[4.9.8] St Thomas Aquinas on Universals

St Thomas Aquinas (1225 – 1274 AD), in his short treatise On Being and Essence, explains his moderate theory of universals:

  • Each singular being has its own unique nature (or essence, see also [4.9.2][4.9.3]). These natures are alike for the beings belonging to the same universal (like genus, species).
  • This likeness, sameness can be recognized, and as such, abstracted in the mind. The natures abstracted in the mind are universal concepts.
  • Aquinas’s moderately realistic model solves the “epistemological problem of the possibility of universal knowledge, without entailing the ontological problems of naïve Platonism.”

Here are Aquinas’s responses to Porphyry’s questions (see [2.5]):

Porphyry’s questionsUniversals according to Aquinas
(a) whether genera and species are real or are situated in bare thoughts alonethey are real
(b) whether as real they are bodies or incorporealsthey are incorporeals
(c) whether they are separated or in sensibles and have their reality in connection with themthey have reality connected to sensibles (singular objects)

Aquinas’s model of universals is pictured in the following OntoUML diagram:

Aquinas on universals
ClassDescriptionRelations
Nature“a common nature or essence according to its absolute consideration abstracts from all existence, both in the singulars and in the mind. Yet, and this is the important point, it is the same nature that informs both the singulars that have this nature and the minds conceiving of them in terms of this nature.”
NatureInSingularNature abstracted in the singular being.subkind of Nature; exlusive part of SingularBeing; in natural relation with NatureInMind
NatureInMindNature abstracted in the singular (a human person’s) mind.subkind of Nature; exlusive part of SingularMind; is UniversalConcept
Sameness“To be sure, this sameness [of nature in the singular and in the mind] is not numerical sameness, and thus it does not yield numerically one nature [essence]. On the contrary, it is the sameness of several, numerically distinct realizations of the same information-content, just like the sameness of a book in its several copies. Just as there is no such a thing as a universal book over and above the singular copies of the same book, so there is no such a thing as a universal nature existing over and above the singular things of the same nature; still, just as it is true to say that the singular copies are the copies of the same book, so it is true to say that these singulars are of the same nature. […]
this common nature is recognizably the same on account of disregarding its individuating conditions in the singulars”
relates NatureInSingular with NatureInMind
SingularBeingA singular being is a particular thing.
SingularMindA singular mind is a human person’s mind.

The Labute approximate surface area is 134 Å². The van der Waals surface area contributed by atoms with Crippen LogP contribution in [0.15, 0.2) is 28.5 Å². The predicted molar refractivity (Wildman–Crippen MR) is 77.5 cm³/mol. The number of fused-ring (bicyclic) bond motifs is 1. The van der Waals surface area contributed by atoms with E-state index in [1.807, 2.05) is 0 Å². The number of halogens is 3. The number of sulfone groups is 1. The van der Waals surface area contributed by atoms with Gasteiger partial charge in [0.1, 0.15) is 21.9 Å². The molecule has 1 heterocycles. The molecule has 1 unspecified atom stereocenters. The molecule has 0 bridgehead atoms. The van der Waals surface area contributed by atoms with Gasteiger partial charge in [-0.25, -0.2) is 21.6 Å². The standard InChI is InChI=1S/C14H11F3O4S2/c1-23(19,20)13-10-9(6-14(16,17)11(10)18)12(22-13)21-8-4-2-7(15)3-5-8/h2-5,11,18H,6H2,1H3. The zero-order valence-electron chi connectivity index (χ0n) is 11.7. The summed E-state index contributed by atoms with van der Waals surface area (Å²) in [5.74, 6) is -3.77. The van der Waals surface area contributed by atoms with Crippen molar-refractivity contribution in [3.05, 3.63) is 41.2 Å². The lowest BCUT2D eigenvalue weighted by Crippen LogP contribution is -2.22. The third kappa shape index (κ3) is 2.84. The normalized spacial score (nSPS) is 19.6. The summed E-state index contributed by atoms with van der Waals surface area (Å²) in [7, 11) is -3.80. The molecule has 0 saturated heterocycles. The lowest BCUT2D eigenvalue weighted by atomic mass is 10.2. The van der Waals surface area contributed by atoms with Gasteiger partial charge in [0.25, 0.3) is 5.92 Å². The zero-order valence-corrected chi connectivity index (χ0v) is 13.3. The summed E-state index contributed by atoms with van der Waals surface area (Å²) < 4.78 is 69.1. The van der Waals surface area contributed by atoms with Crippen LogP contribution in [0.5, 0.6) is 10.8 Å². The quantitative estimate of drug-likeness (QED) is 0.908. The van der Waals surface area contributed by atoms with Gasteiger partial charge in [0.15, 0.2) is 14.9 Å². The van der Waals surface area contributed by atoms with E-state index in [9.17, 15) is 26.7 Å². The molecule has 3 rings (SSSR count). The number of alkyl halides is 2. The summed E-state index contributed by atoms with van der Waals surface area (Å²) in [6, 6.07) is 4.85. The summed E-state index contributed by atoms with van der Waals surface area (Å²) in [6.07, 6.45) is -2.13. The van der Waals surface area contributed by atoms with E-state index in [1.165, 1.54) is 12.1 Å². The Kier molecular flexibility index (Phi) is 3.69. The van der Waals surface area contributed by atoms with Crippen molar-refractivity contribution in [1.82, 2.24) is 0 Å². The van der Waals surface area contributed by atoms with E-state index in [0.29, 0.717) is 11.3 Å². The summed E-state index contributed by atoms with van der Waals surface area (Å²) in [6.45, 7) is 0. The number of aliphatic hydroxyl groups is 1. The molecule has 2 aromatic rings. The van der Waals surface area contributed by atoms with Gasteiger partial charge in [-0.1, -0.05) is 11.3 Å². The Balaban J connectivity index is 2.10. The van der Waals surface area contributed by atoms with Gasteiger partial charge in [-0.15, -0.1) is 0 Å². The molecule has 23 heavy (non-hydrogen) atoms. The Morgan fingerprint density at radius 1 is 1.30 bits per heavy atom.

UniversalConcept“using our analogy, we can certainly consistently say that the same book in its first edition was 200 pages, whereas in the second only 100, because it was printed on larger pages, but the book itself, as such, is neither 200 nor 100 pages, although it can be either. In the same way, we can consistently say that the same nature as such is neither in the singulars nor in the mind, but of course it is only insofar as it is in the mind that it can be recognizably the same, on account of the mind’s abstraction. Therefore, that it is abstract and is actually recognized as the same in its many instances is something that belongs to the same nature only on account of being conceived by the abstractive mind. This is the reason why the nature is called a universal concept, insofar as it is in the mind. Indeed, it is only under this aspect that it is properly called a universal. So, although that which is predicable of several singulars is nothing but the common nature as such, considered absolutely, still, that it is predicable pertains to the same nature only on account of being conceived by the abstractive intellect, insofar as it is a concept of the mind.”

Related posts in theory of Universals: [1.2.2][1.3.1][1.3.2][2.5][2.7.3][4.3.1][4.3.2][4.4.1], [4.5.2]

Sources

  • All citations from: Klima, Gyula, “The Medieval Problem of Universals”The Stanford Encyclopedia of Philosophy (Winter 2017 Edition), Edward N. Zalta (ed.)
  • The Cambridge Companion to Aquinas, CAMBRIDGE UNIVERSITY PRESS, Edited by  Norman Kretzmann and Eleonore Stump, 2010
  • McInerny, Ralph and John O’Callaghan, “Saint Thomas Aquinas”The Stanford Encyclopedia of Philosophy (Summer 2018 Edition), Edward N. Zalta (ed.)

First published: 29/10/2020

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